A veteran Toronto radio host has become the latest victim of a politically correct world gone mad and of a legacy media desperate to pander to the “woke”.

True North has learned that 50-year radio professional Peter Shurman, who filled in as a talk show host at 640 Toronto for five years, was told last week he was being cancelled over a bizarre incident that occurred on Sept. 24.

He was apparently given no rationale for the axing.

Shurman was filling in on the drive-time show when lesbian activist Farrah Khan came on to speak about how Smart Serve Ontario’s training program will now include training to recognize sexual violence and drug-induced sexual assault.

Khan is married to far-left councillor Kristyn Wong-Tam.

Prior to the interview, Shurman spoke of a naive young family member who stayed with him a few years back and who he had to caution about being careful when she endeavoured to meet strangers in bars.

He mentioned the potential to “wind up in trouble” when one orders a drink and leaves it sitting on the bar while going to the washroom.

It’s the kind of advice I wish I’d had before I naively allowed in a stranger interested in subletting my apartment while a student in Ottawa in 1978 – a stranger who beat me, tried to strangle me and left me near dead.

Khan, the manager of Ryerson University’s office of sexual violence, barely answered his first question, before proceeding to lambaste Shurman on air.

“The person that is responsible for sexual violence is the person that is committing the sexual violence … this is a kind of naming and shaming,” she said, in an attempt to talk over Shurman.

When Shurman attempted to explain what he meant, Khan hung up, insisting she hadn’t been respected.

The entire segment lasted barely 3.5 minutes.

Immediately after, Khan took to Twitter in what appeared a campaign to shame Shurman:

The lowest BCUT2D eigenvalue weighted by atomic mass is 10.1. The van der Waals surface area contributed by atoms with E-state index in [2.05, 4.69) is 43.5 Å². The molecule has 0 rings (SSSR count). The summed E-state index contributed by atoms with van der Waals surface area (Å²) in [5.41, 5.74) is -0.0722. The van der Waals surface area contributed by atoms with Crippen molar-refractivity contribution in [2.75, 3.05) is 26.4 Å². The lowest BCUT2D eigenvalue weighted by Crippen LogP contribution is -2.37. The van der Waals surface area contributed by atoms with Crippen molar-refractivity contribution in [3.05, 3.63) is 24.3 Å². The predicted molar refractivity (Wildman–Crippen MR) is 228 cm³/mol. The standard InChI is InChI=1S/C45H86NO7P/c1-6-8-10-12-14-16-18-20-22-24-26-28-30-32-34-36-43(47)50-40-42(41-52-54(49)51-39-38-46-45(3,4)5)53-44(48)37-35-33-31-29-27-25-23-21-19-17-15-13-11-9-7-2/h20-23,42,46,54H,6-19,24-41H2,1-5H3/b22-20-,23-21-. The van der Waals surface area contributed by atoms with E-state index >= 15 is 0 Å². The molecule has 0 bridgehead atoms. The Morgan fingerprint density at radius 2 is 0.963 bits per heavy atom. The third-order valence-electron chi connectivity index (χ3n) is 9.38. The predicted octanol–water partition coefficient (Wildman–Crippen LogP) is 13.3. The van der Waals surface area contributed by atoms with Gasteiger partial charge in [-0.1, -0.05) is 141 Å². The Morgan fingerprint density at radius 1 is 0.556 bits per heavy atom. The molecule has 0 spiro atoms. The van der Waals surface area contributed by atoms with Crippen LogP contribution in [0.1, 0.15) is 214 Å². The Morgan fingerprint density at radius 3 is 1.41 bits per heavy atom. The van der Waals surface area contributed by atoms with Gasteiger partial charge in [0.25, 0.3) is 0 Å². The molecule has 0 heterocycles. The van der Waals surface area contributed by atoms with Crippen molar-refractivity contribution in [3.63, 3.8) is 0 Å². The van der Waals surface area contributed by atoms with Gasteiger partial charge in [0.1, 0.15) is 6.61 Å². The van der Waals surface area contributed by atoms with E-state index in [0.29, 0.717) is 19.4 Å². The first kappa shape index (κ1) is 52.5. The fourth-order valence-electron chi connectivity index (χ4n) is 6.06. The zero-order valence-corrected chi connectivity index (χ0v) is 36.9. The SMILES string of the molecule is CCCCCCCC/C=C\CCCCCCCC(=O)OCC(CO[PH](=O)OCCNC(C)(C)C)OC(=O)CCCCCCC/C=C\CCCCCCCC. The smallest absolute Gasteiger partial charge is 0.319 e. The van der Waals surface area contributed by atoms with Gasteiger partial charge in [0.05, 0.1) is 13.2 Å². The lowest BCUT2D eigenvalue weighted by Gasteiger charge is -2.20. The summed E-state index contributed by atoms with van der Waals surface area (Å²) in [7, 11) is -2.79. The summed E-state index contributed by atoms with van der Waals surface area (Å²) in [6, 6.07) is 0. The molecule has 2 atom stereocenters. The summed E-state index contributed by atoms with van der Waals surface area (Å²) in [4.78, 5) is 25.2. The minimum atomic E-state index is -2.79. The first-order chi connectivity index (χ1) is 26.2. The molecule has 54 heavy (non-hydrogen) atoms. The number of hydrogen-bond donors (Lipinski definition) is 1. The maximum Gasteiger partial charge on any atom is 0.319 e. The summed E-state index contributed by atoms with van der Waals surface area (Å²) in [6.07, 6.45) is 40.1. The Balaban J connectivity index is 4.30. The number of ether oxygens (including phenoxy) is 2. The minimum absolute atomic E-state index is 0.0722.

The Twitter lynch mob attacked almost immediately – praising Khan for standing up to a misogynist. The responses included this tweet alluding to possible violent retribution from someone who identified as Khan’s uncle:

Khan chimed in repeatedly to followers – seemingly prepared to milk the incident for all it was worth.

The following Friday 640 Toronto morning talk show host Greg Brady had Khan on his show to apologize.

He claimed Shurman reacted in an “adversarial way” to Khan.

“Unfortunately our guest just wasn’t treated with the deference she should have been,” Brady said, choosing not to say that Khan would not allow Shurman to explain himself.

He said the incident moved to social media which “made the matter worse” – choosing not to mention the fact that Khan and her followers allowed things to escalate and that Shurman stayed silent. 

Brady alleged that as a result, Khan was subject to “rape threats” and an “outpouring of hate” towards her and her family – not asking her to provide proof.

“We apologize as a station… we’re very sorry that this occurred,” he said. 

Immediately following the interview, Khan took to Twitter again:

A week later Shurman was cancelled by station management. The Ford government subsequently removed him from the Tarion Warranty Corporation board following a complaint by an NDP MPP.

Contacted for comment, Shurman said that as a lifelong radio pro and champion of sexual equality, he is “devastated.”

He refused to comment further as he’s in the process of looking into legal avenues available to him. 

Efforts to get a statement from 640 Toronto were unsuccessful.

Khan, seemingly unfazed by the fallout of her Twitter campaign, indicated that while she was “disappointed” with the first interview, she was “glad” the station offered her the chance to come back to help listeners “shape understandings about sexual violence.”

She said Mr. Shurman’s employment status with AM 640 is a “matter between him and his employer.”

Khan says she never requested that he be fired, only for an “apology” and better training on sexual violence be put in place at the station.


  • Sue-Ann Levy

    A two-time investigative reporting award winner and nine-time winner of the Toronto Sun’s Readers Choice award for news writer, Sue-Ann Levy made her name for advocating the poor, the homeless, the elderly in long-term care and others without a voice and for fighting against the striking rise in anti-Semitism and the BDS movement across Canada.